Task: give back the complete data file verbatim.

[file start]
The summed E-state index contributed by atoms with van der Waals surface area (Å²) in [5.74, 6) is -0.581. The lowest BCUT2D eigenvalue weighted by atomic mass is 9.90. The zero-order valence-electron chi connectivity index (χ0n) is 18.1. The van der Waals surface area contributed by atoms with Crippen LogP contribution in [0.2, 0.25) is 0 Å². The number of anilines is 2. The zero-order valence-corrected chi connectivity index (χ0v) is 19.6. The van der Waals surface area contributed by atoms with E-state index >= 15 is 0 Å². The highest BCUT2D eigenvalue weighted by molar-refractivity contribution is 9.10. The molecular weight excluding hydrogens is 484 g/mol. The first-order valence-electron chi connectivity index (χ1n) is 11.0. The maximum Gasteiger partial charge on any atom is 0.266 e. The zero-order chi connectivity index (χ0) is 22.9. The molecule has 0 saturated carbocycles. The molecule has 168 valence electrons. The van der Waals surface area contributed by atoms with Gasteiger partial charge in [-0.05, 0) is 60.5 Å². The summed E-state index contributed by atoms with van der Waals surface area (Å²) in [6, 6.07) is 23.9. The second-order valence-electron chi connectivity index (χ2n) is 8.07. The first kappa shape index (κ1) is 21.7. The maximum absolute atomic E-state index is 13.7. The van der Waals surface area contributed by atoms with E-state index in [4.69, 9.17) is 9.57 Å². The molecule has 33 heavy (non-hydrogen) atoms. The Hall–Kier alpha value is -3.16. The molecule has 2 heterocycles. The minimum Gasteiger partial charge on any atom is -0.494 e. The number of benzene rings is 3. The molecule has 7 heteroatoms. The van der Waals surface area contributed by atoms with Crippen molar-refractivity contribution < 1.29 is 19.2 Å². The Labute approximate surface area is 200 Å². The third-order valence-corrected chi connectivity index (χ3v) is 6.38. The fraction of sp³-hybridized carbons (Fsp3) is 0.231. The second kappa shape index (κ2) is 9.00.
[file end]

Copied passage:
The summed E-state index contributed by atoms with van der Waals surface area (Å²) in [5.74, 6) is -0.581. The lowest BCUT2D eigenvalue weighted by atomic mass is 9.90. The zero-order valence-electron chi connectivity index (χ0n) is 18.1. The van der Waals surface area contributed by atoms with Crippen LogP contribution in [0.2, 0.25) is 0 Å². The number of anilines is 2. The zero-order valence-corrected chi connectivity index (χ0v) is 19.6. The van der Waals surface area contributed by atoms with E-state index >= 15 is 0 Å². The highest BCUT2D eigenvalue weighted by molar-refractivity contribution is 9.10. The molecular weight excluding hydrogens is 484 g/mol. The first-order valence-electron chi connectivity index (χ1n) is 11.0. The maximum Gasteiger partial charge on any atom is 0.266 e. The zero-order chi connectivity index (χ0) is 22.9. The molecule has 0 saturated carbocycles. The molecule has 168 valence electrons. The van der Waals surface area contributed by atoms with Gasteiger partial charge in [-0.05, 0) is 60.5 Å². The summed E-state index contributed by atoms with van der Waals surface area (Å²) in [6, 6.07) is 23.9. The second-order valence-electron chi connectivity index (χ2n) is 8.07. The first kappa shape index (κ1) is 21.7. The maximum absolute atomic E-state index is 13.7. The van der Waals surface area contributed by atoms with E-state index in [4.69, 9.17) is 9.57 Å². The molecule has 33 heavy (non-hydrogen) atoms. The Hall–Kier alpha value is -3.16. The molecule has 2 heterocycles. The minimum Gasteiger partial charge on any atom is -0.494 e. The number of benzene rings is 3. The molecule has 7 heteroatoms. The van der Waals surface area contributed by atoms with Crippen molar-refractivity contribution < 1.29 is 19.2 Å². The Labute approximate surface area is 200 Å². The third-order valence-corrected chi connectivity index (χ3v) is 6.38. The fraction of sp³-hybridized carbons (Fsp3) is 0.231. The second kappa shape index (κ2) is 9.00.